How to beat virtual meeting fatigue

virtual fatigue

It was the perfect solution to the pandemic, but now video conferencing is leaving us exhausted. Lifecare shares our top tips to lessen the draining effects of virtual communication

Video conferencing is now the norm in both our work and social lives, but if you’re finding yourself avoiding, dreading or exhausted by online meetings – you’re not alone. Virtual fatigue is very real, and that’s because our bodies have to work harder to effectively communicate online.

As social creatures, so much of what humans are expressing in a conversation is non-verbal. What is being said is only part of what the brain focuses on, the rest come via cues in our behaviours such as facial expressions, hand gestures, whether a person is turned toward or away from you, if they are fidgeting, or if they are preparing to interrupt by taking a sharp intake of breath for example.

“A typical video call impairs these ingrained abilities, and requires sustained and intense attention to words instead,” professor of cyberpsychology at Norfolk State University, Andrew Franklin, recently told National Geographic. “Prolonged eye contact has become the strongest facial cue, and it can feel threatening or overly intimate if held too long. Multi-person screens or using the ‘gallery view’ magnify this exhaustive problem even further, challenging the brain’s central vision and forcing it to ‘decode’ so many people at once that no one comes through meaningfully, not even the speaker.”

Virtual meetings may have their drawbacks, but the pros far outweigh the cons as we continue to navigate the pandemic. So how can we ensure we use them productively?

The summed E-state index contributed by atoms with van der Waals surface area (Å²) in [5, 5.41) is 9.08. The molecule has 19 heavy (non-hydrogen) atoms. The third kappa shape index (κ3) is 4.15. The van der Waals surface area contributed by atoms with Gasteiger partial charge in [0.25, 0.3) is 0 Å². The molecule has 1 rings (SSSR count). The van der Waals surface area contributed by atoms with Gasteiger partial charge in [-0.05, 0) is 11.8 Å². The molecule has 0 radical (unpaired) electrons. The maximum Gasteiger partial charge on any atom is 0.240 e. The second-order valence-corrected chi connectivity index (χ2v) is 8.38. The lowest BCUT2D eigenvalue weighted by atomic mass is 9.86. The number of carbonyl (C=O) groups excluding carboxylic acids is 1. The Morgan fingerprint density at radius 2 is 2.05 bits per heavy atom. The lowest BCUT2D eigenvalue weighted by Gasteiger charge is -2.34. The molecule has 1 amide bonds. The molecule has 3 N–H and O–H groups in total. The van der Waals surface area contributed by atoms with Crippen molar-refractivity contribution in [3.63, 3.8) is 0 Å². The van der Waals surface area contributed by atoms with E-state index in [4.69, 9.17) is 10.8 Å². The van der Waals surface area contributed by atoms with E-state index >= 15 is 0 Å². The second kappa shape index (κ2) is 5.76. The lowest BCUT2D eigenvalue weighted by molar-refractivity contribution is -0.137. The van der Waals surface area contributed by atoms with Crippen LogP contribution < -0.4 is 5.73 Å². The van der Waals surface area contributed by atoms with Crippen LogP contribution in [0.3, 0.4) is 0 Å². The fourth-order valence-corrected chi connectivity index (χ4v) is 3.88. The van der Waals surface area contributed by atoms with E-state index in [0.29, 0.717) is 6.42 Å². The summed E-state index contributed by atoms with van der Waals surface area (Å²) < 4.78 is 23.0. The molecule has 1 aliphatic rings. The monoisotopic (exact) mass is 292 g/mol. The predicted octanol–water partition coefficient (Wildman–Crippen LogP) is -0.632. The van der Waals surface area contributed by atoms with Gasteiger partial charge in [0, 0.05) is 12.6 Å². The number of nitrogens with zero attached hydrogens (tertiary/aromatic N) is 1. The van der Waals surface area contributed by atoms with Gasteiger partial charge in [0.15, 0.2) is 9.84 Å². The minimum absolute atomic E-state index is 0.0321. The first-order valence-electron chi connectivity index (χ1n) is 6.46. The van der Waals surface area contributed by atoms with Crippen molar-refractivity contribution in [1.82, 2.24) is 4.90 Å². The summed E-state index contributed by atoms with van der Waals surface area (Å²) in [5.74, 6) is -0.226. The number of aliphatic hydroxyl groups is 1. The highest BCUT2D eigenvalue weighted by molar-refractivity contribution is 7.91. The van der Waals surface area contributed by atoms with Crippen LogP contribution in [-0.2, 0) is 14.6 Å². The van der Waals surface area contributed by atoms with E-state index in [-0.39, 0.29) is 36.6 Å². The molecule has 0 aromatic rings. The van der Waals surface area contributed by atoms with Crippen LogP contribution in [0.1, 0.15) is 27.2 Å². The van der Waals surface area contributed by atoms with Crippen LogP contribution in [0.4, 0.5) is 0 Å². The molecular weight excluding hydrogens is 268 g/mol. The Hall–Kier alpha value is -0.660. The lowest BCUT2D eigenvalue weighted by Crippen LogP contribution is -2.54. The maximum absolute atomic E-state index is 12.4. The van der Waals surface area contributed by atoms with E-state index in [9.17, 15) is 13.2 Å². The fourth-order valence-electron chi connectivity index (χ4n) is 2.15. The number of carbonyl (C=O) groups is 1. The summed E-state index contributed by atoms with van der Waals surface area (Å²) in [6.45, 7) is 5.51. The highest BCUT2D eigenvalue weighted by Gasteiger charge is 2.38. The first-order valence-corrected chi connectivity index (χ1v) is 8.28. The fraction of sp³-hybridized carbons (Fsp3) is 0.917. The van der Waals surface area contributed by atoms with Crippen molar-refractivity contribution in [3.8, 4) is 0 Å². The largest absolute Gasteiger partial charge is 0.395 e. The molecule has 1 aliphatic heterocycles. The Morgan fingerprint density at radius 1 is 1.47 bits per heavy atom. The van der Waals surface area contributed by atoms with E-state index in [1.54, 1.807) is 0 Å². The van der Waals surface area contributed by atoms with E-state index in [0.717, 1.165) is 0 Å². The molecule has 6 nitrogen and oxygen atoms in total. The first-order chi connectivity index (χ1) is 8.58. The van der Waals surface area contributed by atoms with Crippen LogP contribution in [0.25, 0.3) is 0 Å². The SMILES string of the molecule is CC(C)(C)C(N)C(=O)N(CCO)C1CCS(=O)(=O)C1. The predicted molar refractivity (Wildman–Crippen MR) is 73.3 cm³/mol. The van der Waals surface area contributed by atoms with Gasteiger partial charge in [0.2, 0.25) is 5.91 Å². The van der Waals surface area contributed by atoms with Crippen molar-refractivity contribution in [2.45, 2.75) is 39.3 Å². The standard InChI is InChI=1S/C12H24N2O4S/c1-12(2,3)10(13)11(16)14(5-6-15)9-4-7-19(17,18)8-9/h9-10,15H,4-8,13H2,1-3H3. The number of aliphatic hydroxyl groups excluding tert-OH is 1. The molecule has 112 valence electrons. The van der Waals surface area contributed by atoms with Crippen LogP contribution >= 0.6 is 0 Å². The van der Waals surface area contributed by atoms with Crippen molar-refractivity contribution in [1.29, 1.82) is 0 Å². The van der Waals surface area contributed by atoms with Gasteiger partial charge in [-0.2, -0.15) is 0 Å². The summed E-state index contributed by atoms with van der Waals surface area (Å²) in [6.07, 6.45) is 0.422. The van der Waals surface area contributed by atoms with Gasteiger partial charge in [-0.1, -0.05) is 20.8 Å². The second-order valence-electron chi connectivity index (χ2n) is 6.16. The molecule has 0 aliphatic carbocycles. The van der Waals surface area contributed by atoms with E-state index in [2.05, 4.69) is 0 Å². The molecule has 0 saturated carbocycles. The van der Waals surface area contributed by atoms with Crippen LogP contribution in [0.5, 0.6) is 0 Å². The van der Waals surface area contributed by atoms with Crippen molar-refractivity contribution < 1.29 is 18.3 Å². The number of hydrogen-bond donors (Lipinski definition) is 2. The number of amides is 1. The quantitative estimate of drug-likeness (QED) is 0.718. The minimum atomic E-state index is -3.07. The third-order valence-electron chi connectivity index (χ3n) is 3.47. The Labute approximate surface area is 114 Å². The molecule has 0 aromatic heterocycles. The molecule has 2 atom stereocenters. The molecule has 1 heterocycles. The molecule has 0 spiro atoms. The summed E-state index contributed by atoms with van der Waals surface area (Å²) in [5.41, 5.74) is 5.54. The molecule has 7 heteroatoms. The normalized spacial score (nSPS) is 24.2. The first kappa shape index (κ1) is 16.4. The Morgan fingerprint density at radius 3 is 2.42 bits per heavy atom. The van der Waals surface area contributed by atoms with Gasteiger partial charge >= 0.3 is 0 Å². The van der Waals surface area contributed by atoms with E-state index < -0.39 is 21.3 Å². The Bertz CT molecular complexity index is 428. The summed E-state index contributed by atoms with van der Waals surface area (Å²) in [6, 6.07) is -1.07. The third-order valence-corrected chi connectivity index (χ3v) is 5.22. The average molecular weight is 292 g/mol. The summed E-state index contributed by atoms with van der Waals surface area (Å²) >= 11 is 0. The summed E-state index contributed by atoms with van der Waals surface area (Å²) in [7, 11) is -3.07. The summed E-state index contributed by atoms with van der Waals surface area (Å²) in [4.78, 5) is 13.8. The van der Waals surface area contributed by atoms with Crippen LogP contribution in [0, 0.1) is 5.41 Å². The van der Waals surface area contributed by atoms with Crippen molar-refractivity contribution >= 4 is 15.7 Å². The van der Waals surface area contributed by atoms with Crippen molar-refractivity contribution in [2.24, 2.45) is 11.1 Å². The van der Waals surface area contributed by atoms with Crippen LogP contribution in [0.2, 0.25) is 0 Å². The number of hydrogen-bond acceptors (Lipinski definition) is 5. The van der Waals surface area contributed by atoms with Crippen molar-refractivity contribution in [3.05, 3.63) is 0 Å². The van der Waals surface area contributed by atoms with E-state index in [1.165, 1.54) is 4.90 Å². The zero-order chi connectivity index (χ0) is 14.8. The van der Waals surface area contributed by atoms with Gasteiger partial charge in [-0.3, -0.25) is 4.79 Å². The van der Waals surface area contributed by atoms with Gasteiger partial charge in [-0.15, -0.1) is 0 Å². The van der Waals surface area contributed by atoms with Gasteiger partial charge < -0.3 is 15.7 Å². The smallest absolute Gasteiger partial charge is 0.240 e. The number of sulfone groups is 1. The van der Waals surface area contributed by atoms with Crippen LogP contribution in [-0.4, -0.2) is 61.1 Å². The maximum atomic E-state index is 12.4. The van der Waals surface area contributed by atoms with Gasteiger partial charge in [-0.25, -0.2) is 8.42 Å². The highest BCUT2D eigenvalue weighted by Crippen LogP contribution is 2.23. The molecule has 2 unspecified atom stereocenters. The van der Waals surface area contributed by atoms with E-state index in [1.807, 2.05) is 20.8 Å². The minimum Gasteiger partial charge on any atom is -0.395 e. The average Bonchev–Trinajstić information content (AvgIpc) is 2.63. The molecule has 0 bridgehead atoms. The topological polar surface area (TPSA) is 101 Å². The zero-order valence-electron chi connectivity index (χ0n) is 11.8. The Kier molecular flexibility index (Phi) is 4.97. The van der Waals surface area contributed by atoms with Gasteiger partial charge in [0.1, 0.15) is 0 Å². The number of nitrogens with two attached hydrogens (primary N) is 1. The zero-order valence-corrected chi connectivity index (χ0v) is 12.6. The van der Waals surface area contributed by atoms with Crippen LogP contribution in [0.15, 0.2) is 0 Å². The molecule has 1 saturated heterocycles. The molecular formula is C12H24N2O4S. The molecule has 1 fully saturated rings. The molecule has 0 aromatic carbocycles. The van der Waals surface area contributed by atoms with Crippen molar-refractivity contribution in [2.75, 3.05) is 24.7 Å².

Find a schedule that works for you

If you have control over your schedule, or parts of it, structure your online meetings to when you’ll be most engaged. Perhaps setting one day of the week aside suits you best, ensuring you have breaks to decompress in between, or maybe you prefer to block a couple of hours in the morning, leaving the rest of the day to focus on completing tasks.

Set and follow an agenda

Don’t let your online meetings run over the allocated time you have scheduled them for, which will force you to stick to key discussion points that must be ticked off in order for the meeting to be successful. Set and share an agenda with all participants prior to the meeting, so that everyone knows what is expected from them, and what will be covered.

Let’s not forget the phone call

If you’ve fallen into a pattern of using online platforms for all meetings, remind yourself that this is not the only way to communicate! A simple phone call, text message or email can be received or answered anywhere, and allows the recipient flexibility and thinking time to respond to you properly – without the added pressure video conferencing brings.

Sources: Forbes, Healthline, National Geographic.